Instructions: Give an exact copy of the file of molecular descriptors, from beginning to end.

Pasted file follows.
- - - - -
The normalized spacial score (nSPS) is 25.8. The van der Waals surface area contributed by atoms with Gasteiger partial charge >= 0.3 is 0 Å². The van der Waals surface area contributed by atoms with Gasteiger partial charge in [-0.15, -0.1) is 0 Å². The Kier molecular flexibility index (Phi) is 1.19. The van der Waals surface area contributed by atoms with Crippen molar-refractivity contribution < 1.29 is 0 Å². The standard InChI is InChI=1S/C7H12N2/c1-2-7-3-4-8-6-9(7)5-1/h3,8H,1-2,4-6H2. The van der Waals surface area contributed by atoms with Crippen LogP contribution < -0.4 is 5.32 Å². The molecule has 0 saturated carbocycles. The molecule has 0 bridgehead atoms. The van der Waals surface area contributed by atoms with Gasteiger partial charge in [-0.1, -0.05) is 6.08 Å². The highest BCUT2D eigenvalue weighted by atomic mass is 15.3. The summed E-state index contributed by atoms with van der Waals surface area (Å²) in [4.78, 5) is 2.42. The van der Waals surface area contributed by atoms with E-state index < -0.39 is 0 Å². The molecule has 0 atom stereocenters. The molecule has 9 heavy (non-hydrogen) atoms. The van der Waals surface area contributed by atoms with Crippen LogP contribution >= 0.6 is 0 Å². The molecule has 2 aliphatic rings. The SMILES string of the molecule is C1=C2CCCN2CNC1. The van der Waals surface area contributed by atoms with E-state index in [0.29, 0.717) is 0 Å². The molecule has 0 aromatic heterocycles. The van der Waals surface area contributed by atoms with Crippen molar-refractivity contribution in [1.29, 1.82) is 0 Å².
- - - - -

The normalized spacial score (nSPS) is 25.8. The van der Waals surface area contributed by atoms with Gasteiger partial charge >= 0.3 is 0 Å². The van der Waals surface area contributed by atoms with Gasteiger partial charge in [-0.15, -0.1) is 0 Å². The Kier molecular flexibility index (Phi) is 1.19. The van der Waals surface area contributed by atoms with Crippen molar-refractivity contribution < 1.29 is 0 Å². The standard InChI is InChI=1S/C7H12N2/c1-2-7-3-4-8-6-9(7)5-1/h3,8H,1-2,4-6H2. The van der Waals surface area contributed by atoms with Crippen LogP contribution < -0.4 is 5.32 Å². The molecule has 0 saturated carbocycles. The molecule has 0 bridgehead atoms. The van der Waals surface area contributed by atoms with Gasteiger partial charge in [-0.1, -0.05) is 6.08 Å². The highest BCUT2D eigenvalue weighted by atomic mass is 15.3. The summed E-state index contributed by atoms with van der Waals surface area (Å²) in [4.78, 5) is 2.42. The van der Waals surface area contributed by atoms with E-state index < -0.39 is 0 Å². The molecule has 0 atom stereocenters. The molecule has 9 heavy (non-hydrogen) atoms. The van der Waals surface area contributed by atoms with Crippen LogP contribution >= 0.6 is 0 Å². The molecule has 2 aliphatic rings. The SMILES string of the molecule is C1=C2CCCN2CNC1. The van der Waals surface area contributed by atoms with E-state index in [0.29, 0.717) is 0 Å². The molecule has 0 aromatic heterocycles. The van der Waals surface area contributed by atoms with Crippen molar-refractivity contribution in [1.29, 1.82) is 0 Å².